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Missouri regulatory staff claims jurisdiction over KCP&L parent’s bid for Westar Energy

Great Plains Energy CEO Terry Bassham talked last week to employees about the company’s deal to buy Topeka-based Westar Energy Inc.
Great Plains Energy CEO Terry Bassham talked last week to employees about the company’s deal to buy Topeka-based Westar Energy Inc.

Missouri wants in on the regulatory approval process in the planned $8.6 billion purchase by the parent of Kansas City Power & Light Co.of Topeka-based Westar Energy Inc.

Great Plains Energy Inc. announced last week it was buying Kansas’ largest electric utility and that it would seek approval from the Kansas Corporation Commission and some federal agencies, but not the Missouri Public Service Commission.

The staff of the Missouri regulatory body, however, said in a six-page motion that Great Plains agreed 15 years ago to seek the agency’s approval if it acquired a public utility or an affiliate of one. The agreement was part of the state’s 2001 approval to allow Great Plains to acquire Aquila, which now operates alongside KCP&L.

Missouri sought the deal because Great Plains is a holding company and not a regulated public utility directly, as is KCP&L.

Great Plains attorneys countered quickly, saying the 2001 deal applies only to buying Missouri-regulated utilities, and that Westar operates only within Kansas.

“Staff’s interpretation would expand the commission’s jurisdiction to non-Missouri regulated public utilities, and grant the commission extraterritorial powers never contemplated by Missouri law,” Great Plains’ filing said.

Besides, the company’s filing said, the Missouri Public Service Commission saw no reason to get involved when the St. Louis area firm Laclede Group bought an Alabama natural gas company from its parent firm in 2014. It said Laclede had granted the Missouri body the same sort of approval that Great Plains had in 2001, and it cited other similar precedents.

A Great Plains spokeswoman and the attorney representing the Missouri Public Service Commission staff each declined to comment on the filings.

The Missouri commission’s staff acts as the agency’s technical experts but interacts with the regulatory body through the process of public proceedings, chief staff counsel Kevin A. Thompson said. He submitted a motion to the Missouri Public Service Commission asking it to open an investigation into the proposed purchase’s impact on Missouri ratepayers.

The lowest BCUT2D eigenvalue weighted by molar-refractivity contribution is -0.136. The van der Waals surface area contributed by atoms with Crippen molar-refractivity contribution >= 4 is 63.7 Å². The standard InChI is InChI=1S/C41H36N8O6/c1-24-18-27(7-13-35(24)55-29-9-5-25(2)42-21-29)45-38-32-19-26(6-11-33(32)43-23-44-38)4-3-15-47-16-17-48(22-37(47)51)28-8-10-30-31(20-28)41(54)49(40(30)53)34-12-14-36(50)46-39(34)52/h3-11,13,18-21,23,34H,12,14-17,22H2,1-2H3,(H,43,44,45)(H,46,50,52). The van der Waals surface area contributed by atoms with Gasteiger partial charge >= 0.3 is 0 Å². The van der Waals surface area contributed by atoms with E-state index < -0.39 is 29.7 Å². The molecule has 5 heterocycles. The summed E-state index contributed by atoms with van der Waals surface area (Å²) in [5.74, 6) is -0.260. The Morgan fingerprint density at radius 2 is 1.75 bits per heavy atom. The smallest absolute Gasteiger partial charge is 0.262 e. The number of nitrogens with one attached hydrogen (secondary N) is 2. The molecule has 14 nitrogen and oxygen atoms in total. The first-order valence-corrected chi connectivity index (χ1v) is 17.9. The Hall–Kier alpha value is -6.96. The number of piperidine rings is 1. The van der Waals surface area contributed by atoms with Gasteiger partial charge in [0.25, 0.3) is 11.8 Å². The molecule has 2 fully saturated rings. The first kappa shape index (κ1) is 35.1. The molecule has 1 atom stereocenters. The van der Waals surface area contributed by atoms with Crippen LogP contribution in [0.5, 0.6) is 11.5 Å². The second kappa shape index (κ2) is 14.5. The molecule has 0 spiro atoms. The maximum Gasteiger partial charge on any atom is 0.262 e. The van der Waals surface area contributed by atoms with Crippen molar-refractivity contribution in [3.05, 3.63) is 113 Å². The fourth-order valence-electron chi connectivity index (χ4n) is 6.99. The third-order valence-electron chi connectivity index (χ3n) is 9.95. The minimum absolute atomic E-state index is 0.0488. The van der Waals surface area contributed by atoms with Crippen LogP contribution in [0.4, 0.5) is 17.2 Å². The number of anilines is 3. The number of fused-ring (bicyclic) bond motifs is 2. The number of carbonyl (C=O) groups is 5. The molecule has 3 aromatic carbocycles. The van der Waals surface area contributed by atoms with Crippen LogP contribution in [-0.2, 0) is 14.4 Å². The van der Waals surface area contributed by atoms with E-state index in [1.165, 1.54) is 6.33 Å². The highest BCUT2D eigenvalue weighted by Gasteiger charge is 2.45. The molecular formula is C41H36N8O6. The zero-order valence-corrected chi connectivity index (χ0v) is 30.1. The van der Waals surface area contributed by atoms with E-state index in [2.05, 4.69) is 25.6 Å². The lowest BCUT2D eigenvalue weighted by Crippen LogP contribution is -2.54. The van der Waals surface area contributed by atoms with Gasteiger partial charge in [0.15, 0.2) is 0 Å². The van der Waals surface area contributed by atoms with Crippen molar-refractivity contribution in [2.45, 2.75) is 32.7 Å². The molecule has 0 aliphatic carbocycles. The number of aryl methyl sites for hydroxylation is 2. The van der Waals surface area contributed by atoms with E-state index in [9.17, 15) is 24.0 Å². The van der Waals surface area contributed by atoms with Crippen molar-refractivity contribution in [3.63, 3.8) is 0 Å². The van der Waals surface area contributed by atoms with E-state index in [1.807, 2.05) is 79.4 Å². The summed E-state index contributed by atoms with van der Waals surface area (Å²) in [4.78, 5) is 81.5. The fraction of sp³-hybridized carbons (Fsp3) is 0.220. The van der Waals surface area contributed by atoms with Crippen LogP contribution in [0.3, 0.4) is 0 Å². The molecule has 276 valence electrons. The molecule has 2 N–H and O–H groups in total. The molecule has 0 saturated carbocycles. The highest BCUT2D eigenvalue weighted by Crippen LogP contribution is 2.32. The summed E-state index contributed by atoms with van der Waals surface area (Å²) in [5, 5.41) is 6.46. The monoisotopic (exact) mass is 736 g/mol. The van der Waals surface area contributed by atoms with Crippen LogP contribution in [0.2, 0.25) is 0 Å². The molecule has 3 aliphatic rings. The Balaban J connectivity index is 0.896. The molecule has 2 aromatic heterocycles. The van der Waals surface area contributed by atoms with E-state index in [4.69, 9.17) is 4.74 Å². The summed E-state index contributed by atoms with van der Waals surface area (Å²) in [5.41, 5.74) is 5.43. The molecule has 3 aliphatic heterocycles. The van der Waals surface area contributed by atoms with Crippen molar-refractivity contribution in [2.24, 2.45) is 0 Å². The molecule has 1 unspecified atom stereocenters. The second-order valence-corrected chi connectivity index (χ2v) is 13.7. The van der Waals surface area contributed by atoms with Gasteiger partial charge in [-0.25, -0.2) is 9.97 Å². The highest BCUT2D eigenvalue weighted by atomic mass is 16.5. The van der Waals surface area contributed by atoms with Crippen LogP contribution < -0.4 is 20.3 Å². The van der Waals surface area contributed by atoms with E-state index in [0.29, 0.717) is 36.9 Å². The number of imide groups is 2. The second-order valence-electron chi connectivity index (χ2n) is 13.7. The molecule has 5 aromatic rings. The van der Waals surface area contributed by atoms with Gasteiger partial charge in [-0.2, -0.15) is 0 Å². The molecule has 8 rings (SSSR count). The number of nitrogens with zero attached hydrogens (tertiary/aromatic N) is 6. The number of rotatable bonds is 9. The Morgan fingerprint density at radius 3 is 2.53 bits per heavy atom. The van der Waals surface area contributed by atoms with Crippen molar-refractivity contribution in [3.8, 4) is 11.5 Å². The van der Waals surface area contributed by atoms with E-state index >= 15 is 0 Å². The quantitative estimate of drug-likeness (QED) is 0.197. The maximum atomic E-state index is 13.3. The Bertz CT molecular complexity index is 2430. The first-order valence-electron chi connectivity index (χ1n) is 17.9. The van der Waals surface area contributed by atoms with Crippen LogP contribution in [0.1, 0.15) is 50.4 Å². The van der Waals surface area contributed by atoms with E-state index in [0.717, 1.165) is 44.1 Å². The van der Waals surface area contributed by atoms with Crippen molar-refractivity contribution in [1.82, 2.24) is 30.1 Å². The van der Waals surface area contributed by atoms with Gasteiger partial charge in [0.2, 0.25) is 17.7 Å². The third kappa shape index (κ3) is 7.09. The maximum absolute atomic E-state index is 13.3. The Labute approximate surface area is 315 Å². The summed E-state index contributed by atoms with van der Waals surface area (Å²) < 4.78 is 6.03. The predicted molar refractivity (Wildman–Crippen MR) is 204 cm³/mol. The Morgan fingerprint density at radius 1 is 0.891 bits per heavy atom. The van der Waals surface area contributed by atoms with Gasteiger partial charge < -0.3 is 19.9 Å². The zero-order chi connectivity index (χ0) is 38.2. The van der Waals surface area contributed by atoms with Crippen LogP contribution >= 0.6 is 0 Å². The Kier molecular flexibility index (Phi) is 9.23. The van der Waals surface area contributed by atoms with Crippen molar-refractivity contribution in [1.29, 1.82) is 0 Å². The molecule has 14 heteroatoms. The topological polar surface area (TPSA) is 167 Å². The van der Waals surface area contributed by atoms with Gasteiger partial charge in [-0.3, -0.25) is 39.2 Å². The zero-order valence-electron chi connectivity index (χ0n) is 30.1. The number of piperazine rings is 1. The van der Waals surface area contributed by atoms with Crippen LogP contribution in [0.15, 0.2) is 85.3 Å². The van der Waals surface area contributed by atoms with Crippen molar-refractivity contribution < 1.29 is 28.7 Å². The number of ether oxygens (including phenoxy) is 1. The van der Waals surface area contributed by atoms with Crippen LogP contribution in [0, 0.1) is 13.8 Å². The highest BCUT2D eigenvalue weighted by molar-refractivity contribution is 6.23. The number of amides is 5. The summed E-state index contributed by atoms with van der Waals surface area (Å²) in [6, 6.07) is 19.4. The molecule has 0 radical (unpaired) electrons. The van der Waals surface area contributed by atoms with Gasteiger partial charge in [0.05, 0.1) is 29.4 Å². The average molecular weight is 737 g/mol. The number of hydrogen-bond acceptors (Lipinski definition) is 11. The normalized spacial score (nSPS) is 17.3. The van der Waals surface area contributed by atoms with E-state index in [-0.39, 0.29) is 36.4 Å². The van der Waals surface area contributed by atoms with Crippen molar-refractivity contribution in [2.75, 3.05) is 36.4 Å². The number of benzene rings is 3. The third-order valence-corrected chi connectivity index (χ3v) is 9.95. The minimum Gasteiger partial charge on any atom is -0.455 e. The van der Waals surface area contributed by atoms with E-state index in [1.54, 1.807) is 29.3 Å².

The staff motion also said the commission needs to weigh in on Great Plains’ Westar deal because of similar issues surrounding Aquila and its purchase by Great Plains. One issue was debt, with Great Plains agreeing to take on $3.6 billion of Westar debt in the current proposal.

“Staff is mindful of the negative results experienced by Aquila Inc.,which also embarked upon a course of heavily-leveraged expansion,” the staff filing said.

Great Plains’ filing said Aquila took on debt mostly to get into unregulated energy markets and was hobbled by the collapse of Enron. Westar, Great Plains’ filing said, “is on solid financial footing and engages primarily in regulated operations.”

The staff filing also cited one other similarity between the Westar deal and the Aquila deal, namely claims that the merger would create savings. In the Aquila deal, it said, the savings came “chiefly through the termination of almost all of the employees of Aquila” and that this could reduce efficiency and safety if duplicated in a Westar deal.

“There are absolutely no facts to support that irresponsible and inflammatory allegation,” Great Plains’ answer said.

Aquila’s 2,200 employees were divided between Great Plains and another company involved in the sale of Aquila’s assets called Black Hills Corp., the filing said. It said 920 became KCP&L employees and 1,091 received jobs with Black Hills, with fewer than 5 percent receiving severance at the time the sale closed.

Mark Davis: 816-234-4372, @mdkcstar

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